Today, Don Williams, John Hoffman and I wrapped up the third of what will probably be five or six photo shoots for Virtuoso: The Toolbox of Henry O. Studley. The difficulties in one of these shoots begin with scheduling – Chris, John and I all have demanding day jobs and kids at home, leaving us with few mutually available days or weekends. And unsurprisingly, “retirement” for Don actually means spending longer and busier days working on the dozens of exciting projects he has lined up for himself. So we have to schedule months ahead of time. Because Chris is in Australia, John stood in as photo assistant.
Whereas our first trip was a scouting survey of the chest and tools and our second a documentary session for specific tools and tool groupings, on this trip I was able to split time between documentary and “creative” photography. Don, Chris and I are preparing for the Studley talk at Handworks this May, where some of the work that is going into the book will be making its public debut. Chris will be speaking about the tools in the chest and their use. For this, thanks to our earlier trips, we already have more than enough photography. In addition to offering a project overview and a history of the chest, Don will be speaking at length about the vises on the Studley bench. So on this trip I spent the better part of a day shooting the bench, its vises, and all their details (there are many!) to make sure Don has what he needs for his portion of the talk.
I will be speaking at Handworks on the photographic process and aesthetic details of the Studly tool chest. And believe me – the hardest challenge of the shoot this weekend was figuring out how to capture in two dimensions just a small fraction of my favorite details. We already have many “documentary” shots, but the kind of strange camera angles and dramatic lighting I allow myself in this more artsy approach accentuates some surfaces and diminishes others, lending visual depth to some of Studley’s aesthetic flourishes which doesn’t necessarily come across in “straight” photography. Partway through this process I mentioned in passing that the Studley chest is a woodworking fractal – you can take any portion of it, look closer, and find even more detail.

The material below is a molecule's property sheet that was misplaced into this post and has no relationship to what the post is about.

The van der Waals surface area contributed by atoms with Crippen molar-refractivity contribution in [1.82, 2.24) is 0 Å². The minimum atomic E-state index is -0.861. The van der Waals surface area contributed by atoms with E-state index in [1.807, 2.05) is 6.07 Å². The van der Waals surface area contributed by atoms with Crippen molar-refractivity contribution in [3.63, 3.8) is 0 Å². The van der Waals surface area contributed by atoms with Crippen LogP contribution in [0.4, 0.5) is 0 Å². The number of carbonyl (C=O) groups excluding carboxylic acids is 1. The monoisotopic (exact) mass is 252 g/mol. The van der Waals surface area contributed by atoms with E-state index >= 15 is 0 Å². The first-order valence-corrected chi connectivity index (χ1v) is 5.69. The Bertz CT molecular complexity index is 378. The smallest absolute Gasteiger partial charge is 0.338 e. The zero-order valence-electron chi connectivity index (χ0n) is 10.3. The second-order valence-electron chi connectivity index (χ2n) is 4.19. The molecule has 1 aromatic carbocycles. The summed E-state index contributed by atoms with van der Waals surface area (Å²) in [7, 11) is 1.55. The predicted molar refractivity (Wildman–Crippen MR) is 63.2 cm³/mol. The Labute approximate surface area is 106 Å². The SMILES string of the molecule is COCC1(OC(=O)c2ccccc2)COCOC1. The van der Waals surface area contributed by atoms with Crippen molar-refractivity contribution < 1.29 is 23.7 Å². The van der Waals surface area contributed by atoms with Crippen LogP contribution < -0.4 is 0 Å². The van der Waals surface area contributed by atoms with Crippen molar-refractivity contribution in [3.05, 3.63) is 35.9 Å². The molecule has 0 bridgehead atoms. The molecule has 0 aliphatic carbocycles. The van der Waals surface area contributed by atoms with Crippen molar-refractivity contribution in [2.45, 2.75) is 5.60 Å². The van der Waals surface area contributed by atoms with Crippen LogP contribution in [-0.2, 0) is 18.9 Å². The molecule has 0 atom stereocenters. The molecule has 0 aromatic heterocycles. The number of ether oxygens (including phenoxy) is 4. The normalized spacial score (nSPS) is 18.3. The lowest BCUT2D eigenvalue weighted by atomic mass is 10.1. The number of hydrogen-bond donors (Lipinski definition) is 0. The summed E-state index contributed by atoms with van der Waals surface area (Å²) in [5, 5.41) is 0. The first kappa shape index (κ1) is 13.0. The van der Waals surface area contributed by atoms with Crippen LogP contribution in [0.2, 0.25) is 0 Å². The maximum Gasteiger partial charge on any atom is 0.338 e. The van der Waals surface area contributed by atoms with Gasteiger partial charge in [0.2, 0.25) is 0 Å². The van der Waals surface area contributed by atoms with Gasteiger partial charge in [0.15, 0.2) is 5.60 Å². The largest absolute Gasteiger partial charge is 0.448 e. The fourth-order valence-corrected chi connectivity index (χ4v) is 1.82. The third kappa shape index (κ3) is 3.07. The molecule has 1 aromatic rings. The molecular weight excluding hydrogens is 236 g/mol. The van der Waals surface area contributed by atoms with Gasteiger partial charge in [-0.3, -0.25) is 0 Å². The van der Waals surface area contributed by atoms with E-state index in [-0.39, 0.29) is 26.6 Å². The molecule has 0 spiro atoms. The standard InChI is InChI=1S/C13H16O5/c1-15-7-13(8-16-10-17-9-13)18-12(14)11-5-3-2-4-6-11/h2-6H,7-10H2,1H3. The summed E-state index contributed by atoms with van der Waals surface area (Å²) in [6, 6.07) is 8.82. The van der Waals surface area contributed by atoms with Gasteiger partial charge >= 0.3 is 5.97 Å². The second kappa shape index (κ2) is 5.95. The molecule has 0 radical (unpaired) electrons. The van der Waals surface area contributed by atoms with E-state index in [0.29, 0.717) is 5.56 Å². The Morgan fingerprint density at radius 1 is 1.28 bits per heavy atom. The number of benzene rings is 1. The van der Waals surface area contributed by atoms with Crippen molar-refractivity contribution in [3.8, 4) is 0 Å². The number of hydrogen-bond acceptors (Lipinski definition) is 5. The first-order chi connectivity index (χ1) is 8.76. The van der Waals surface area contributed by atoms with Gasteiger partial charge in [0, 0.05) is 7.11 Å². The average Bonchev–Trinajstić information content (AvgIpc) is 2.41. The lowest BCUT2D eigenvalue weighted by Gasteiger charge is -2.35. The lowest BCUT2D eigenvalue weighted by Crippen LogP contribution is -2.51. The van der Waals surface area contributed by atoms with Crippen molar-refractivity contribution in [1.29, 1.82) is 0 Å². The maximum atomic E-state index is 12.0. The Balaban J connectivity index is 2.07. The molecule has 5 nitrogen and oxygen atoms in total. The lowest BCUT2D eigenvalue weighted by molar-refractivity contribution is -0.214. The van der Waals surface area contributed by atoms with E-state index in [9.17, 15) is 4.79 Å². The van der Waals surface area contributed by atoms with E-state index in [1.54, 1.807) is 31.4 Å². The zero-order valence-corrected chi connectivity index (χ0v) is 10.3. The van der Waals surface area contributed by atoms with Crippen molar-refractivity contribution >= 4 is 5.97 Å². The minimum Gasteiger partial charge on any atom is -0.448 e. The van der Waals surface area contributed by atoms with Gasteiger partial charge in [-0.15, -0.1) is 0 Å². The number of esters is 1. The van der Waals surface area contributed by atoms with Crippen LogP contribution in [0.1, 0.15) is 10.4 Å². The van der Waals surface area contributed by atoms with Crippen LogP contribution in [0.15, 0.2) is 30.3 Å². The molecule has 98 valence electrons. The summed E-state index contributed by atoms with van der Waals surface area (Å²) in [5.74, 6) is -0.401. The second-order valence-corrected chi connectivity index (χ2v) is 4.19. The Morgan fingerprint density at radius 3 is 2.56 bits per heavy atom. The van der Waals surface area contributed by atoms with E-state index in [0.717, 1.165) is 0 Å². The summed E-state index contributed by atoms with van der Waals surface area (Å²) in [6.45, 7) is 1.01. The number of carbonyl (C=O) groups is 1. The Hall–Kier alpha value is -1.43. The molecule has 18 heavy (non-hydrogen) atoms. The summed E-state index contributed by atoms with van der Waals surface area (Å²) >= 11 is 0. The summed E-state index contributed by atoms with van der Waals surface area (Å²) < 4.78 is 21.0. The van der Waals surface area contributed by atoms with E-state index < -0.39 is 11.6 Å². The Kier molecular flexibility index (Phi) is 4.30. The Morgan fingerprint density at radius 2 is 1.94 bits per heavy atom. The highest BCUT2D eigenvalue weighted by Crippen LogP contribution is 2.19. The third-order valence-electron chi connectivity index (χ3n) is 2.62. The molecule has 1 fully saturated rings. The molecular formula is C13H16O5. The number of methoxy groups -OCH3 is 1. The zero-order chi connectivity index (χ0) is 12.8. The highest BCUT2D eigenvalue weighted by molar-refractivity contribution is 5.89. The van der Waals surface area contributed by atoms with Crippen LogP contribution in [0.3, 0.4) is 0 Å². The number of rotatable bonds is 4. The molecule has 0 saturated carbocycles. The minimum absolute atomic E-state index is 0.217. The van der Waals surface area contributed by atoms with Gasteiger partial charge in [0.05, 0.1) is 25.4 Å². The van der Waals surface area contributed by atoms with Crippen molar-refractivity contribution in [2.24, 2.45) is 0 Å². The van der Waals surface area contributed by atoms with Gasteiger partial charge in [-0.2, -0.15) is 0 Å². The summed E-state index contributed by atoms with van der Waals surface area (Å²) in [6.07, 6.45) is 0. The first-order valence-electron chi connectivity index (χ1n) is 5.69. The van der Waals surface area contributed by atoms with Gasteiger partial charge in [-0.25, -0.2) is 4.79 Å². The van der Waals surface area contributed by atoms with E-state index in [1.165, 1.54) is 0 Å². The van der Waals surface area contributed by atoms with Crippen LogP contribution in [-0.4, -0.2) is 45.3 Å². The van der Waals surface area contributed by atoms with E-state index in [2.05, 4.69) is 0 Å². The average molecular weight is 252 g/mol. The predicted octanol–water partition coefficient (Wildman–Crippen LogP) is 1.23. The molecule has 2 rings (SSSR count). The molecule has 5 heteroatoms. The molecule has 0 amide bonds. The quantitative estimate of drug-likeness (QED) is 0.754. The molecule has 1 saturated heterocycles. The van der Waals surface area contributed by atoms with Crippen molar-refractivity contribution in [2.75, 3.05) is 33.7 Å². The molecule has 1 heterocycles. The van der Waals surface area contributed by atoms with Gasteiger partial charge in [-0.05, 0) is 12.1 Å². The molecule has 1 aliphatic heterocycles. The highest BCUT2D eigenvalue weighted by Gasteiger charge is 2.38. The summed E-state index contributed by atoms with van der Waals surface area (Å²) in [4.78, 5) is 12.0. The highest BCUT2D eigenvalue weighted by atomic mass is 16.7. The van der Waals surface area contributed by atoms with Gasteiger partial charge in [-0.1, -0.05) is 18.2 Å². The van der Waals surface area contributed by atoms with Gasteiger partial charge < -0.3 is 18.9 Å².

Below are some shots from this trip. They are but a small number from our bucket-o-favorites; we’re saving more of our top picks for the talk in May and of course for the book. Last I heard, Handworks is already nearing “standing room only” capacity. This may actually be a good thing – when Handworks attendees become as short of breath as the Virtuoso team becomes every single time we see the Studley toolchest, it’ll help imensely to have someone to lean on. On the other hand, there will be more drool to clean up. Have fun with that, Jameel.